Recombinant viruses defective in MTase can be recovered from cloned full-length viral cDNA by a reverse genetics system. Viruses lacking MTase would likely be attenuated without affecting immunogenicity, since the MTase is located in L protein, which is not a neutralizing antibody target. Our group and others have identified a panel of MTase-defective VSV mutants which are attenuated in cell culture as well as in animal models [14, 17, 84, 107]. In addition, MTase-defective Sendai viruses also showed significant defects in viral growth in cell culture [91, 92]. By combining multiple substitutions within the methylation region, it should be possible to generate an attenuated virus that is genetically stable, as reversion to wild type at any single amino acid should not provide a fitness gain. Thus, ablating viral mRNA cap methylation would provide a new avenue to rationally attenuate these viruses for the development of live attenuated vaccines and exploit their use as viral vectors for vaccines, oncolytic therapy, and gene delivery. Recently, Ma et al., (2012) showed that MTase-defective VSVs were able to induce high levels of VSV-specific antibodies in mice and thus provided full protection against a virulent challenge with the VSV Indiana serotype . Recombinants rVSV-K1651A, D1762A, and E1833Q which were defective in both G-N-7 and 2’-O methylation, are attractive vaccine candidates since they are not only highly attenuated but also retain high immunogenicity. Although recombinants rVSV-G1670A and G1672A retained low virulence to mice, their pathogenicity was significantly reduced compared to rVSV. The safety of using these two viruses as live vaccine candidates necessitates further investigation.
Our studies on MTase-defective VSVs also shed light on developing live vaccine candidates for other NNS RNA viruses, particularly paramyxoviruses. Within paramyxoviruses,
RSV, hMPV, and PIV3 account for the majority of respiratory diseases infants, children, and the elderly [1-3]. However, there is no vaccine available for these important viruses. Recent research found that live attenuated vaccines are the most promising vaccine candidates for paramyxoviruses [1-3]. However, it has been technically challenging to isolate a virus with low virulence while retaining high immunogenicity. Introducing mutations in the MTase may provide a novel approach to generate live attenuated viruses for these viruses. It was reported that recombinant Sendai virus carrying point mutations in the MTase catalytic site (rSeV-K1782A) and the SAM binding site (rSeV-E1805A) were attenuated in cell culture . It will be of interesting to determine whether these Sendai recombinants are attenuated
11. mRNA cap methylation as a target for anti-viral drug discovery
It appears that the entire mRNA capping and methylation machinery in NNS RNA viruses is different from that of their hosts. This difference, coupled with the fact that replication of NNS RNA viruses occurs in the cytoplasm, suggests that mRNA cap formation is an excellent target for anti-viral drug discovery. Inhibition of the viral mRNA cap formation would likely inhibit downstream events such as replication, gene expression, viral spread, and ultimately viral infection. Since the mRNA of all NNS RNA viruses contains a methylated cap structure, classes of broadly active anti-viral agents may be developed by targeting the viral cap formation. For human RSV, several compounds were shown to inhibit polymerase activity which resulted in the synthesis of short uncapped transcripts . RSV mutants resistant to these inhibitors were selected and sequenced. It was found that these resistant mutants contained substitutions in CR V of L, specifically at E1269D, I1381S, and L1421F, suggesting that the mechanism of the action of these compounds is the inhibition of viral mRNA cap addition. Interestingly, these compounds showed strong antiviral activity against RSV infection in cell culture as well as in a mouse model, demonstrating that mRNA cap addition is an attractive antiviral target. It is known that SAH can inhibit viral mRNA cap methylation. Therefore, many adenosine analogues such as 3-deazaeplanocin-A are potent antiviral agents which can significantly inhibit VSV replication in cell culture [114, 115]. The mechanism of the action of these adenosine analogues is through the interference with the host enzyme SAH hydrolase that catalyzes the hydrolysis of SAH to adenosine and L-homocysteine. This reaction is reversible, and the products of this reaction are inhibitory to SAH hydrolase. Obviously, compounds that directly inhibit viral mRNA cap methylation are potent antiviral drugs. For example, sinefungin (SIN), a natural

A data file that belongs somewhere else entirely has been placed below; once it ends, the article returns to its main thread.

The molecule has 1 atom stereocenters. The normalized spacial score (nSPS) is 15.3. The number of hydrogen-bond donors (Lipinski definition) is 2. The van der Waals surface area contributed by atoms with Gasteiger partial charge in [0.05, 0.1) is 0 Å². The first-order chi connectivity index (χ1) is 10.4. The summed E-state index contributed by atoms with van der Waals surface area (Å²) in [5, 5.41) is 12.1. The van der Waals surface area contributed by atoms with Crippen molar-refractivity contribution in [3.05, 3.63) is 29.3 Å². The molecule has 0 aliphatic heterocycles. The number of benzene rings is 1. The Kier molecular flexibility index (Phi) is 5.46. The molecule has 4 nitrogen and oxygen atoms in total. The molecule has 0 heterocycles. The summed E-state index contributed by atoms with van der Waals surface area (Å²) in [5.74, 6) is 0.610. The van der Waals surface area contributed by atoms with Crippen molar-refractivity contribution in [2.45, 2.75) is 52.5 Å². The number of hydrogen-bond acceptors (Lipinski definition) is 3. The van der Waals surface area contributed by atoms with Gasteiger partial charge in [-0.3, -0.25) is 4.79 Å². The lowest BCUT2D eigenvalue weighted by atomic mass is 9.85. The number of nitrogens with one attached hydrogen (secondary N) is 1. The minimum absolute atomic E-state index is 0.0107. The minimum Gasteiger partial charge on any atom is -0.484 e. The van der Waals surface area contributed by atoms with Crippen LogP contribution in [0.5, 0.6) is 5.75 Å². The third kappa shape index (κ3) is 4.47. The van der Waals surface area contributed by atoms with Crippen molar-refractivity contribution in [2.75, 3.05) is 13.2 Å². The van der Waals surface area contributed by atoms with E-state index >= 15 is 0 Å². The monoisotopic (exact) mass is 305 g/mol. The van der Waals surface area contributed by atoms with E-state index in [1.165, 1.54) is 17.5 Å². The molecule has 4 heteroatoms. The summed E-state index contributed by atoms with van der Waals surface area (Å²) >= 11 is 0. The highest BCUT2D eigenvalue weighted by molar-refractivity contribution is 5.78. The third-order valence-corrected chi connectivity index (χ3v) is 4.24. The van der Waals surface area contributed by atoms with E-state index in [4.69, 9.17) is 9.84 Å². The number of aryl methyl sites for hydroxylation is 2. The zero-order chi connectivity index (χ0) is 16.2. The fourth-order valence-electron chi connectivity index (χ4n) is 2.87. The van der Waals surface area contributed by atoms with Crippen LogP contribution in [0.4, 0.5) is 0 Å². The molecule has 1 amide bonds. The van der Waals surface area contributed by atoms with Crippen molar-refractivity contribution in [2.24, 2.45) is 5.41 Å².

12. Concluding remarks
In recent years, significant progress has been made in understanding the unusual mechanism of mRNA cap addition and methylation employed by VSV. First, VSV mRNA addition utilizes a novel PRNTase that transfers RNA to the GDP acceptor. Second, VSV mRNA cap methylation is catalyzed by a dual MTase that sequentially methylates the position 2’-O followed by G-N-7. Third, PRNTase and dual MTase have been mapped to single amino acid level in CR V and CR VI in the L protein, respectively. Finally, 5’ mRNA cap addition and methylation and 3’ polyadenylation are mechanistically and functionally linked. Apparently, the entire mRNA cap formation in VSV evolves a mechanism distinct to hosts. Thus, mRNA cap modification is an ideal target for vaccine and antiviral drug development. However, there are many questions need to be addressed. It is not known how polymerase coordinates nucleotide polymerization, mRNA cap addition, cap methylation, and polyadenylation. Although the general mechanism of mRNA modifications is defined, the detailed step in each reaction is still poorly understood. The GTPase required for mRNA capping has not been mapped in L protein. Besides the HR motif, it is not known which step of mRNA capping was affected by other mutations (such as T1157A and G1154A) in CR V of L protein. During mRNA cap methylation the exact mechanism by which the dual MTase methylates the 2’-O and G-N-7 is not known. The crystal structure is not known for L protein or any portion of L protein. The concept of using mRNA cap formation as antiviral target has been experimentally demonstrated, however, high-throughput screening methods toward drug discovery have not been developed. Furthermore, there is urgent need to understand the mRNA cap modification in other NNS RNA virus although it is speculated that they may also be achieved in a similar mechanism.